(Lazy, i.e. non-compiling, near-C code...)
// lispy macros
#define CAR(first,rest...) first
#define CDR(first,rest...) rest
// TRY macro easing the implementation of the RAII paradigm in C
// This implementation just scratches the surface...
if (TRY_trace) printf(#_cond ": " CAR(_msg) "\n",CDR(_msg));
printf("Failed" CAR(_msg) ", status=%d\n",CDR(_msg),status);
"cond" is any expression that returns anything that can be interpreted as a boolean (i.e. "if (cond)..."),
"status" identifies the error if "cond" evaluates to non-zero/true,
"exitpoint" refers to a code label which will be goto'ed if "cond" is non-zero/true, and
"msg" documents what "cond" is supposed to do.
int foo(int bufsize,char *filename)
TRY(!(buf=malloc(bufsize)), -1, done, "allocating %d byte buf",bufsize);
TRY(!(file=fopen(filename,"r")), -1, deallocate_buf, "opening file %s",filename);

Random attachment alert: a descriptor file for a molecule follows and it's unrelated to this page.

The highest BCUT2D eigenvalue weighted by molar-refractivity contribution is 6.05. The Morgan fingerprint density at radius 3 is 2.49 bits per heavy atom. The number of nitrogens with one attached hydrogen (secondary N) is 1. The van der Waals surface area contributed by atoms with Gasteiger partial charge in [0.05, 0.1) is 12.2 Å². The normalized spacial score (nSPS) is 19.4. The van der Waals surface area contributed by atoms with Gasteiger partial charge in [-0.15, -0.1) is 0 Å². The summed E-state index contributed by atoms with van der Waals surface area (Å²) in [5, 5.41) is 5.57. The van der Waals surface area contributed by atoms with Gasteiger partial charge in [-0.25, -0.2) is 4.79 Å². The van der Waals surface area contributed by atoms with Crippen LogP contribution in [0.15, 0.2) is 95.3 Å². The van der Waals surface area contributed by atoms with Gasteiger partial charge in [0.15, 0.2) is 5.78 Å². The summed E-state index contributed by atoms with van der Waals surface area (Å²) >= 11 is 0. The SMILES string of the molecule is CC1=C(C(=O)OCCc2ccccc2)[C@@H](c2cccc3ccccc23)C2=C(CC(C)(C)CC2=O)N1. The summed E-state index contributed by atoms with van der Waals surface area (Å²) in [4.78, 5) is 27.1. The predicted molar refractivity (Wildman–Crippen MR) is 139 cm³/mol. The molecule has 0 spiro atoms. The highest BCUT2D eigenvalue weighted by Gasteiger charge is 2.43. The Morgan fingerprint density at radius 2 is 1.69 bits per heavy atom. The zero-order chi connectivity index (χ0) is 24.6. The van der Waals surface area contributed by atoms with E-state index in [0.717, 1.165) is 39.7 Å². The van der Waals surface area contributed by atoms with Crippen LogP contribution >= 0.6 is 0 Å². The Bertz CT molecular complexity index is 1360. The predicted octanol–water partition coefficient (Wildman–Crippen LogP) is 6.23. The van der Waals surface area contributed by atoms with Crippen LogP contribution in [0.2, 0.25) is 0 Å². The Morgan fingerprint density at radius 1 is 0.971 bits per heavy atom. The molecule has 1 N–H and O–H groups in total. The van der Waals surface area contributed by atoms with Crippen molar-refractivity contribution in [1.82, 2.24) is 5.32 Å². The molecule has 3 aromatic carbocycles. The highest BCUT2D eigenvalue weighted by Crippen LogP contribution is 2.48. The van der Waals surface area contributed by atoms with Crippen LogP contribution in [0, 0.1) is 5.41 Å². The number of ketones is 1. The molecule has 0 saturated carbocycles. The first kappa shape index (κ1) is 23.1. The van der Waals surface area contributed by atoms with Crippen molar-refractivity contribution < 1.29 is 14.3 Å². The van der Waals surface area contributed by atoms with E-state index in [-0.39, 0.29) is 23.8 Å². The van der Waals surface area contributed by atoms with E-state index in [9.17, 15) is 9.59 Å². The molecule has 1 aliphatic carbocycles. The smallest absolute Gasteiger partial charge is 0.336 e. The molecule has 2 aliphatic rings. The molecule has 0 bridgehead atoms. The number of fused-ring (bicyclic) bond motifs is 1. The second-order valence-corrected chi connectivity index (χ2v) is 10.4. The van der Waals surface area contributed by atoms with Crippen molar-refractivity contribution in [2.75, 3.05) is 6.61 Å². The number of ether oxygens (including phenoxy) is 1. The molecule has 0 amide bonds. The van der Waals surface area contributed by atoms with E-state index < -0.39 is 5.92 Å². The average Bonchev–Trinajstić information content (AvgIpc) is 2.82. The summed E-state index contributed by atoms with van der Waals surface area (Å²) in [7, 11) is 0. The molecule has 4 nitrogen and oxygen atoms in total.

TRY(status=bar(buf,file), status, close_file, "bar'ing buf[%d], file %s",bufsize,filename);
// could "goto done" here if not releasing resources immediately.
* RAII-like* paradigm, in a very compact and concise form
* Focus on what's important/unique, forget about boilerplate
* Every important line's purpose is auto-documented, as a side-effect of design
But most importantly, every important line of code is wrapped in a macro(!). An entire application can be altered, instrumented, re-interpreted, or otherwise arbitrarily processed simply by changing the definition of TRY. Trivial examples would be changing how the messages are printed/logged, or only "tracing" TRY calls to a certain depth. A less-trivial example would be implementing a debugging feature that allowed you single-step through TRY-instrumented code on-demand.
*I've never called this RAII myself, although it does make dealing with resource allocation/release consistently very easy. It's more of a general control-flow method I use; a controlled way of using goto in a way that makes nested, vulnerable-to-failure resource allocations easy to control and clean up.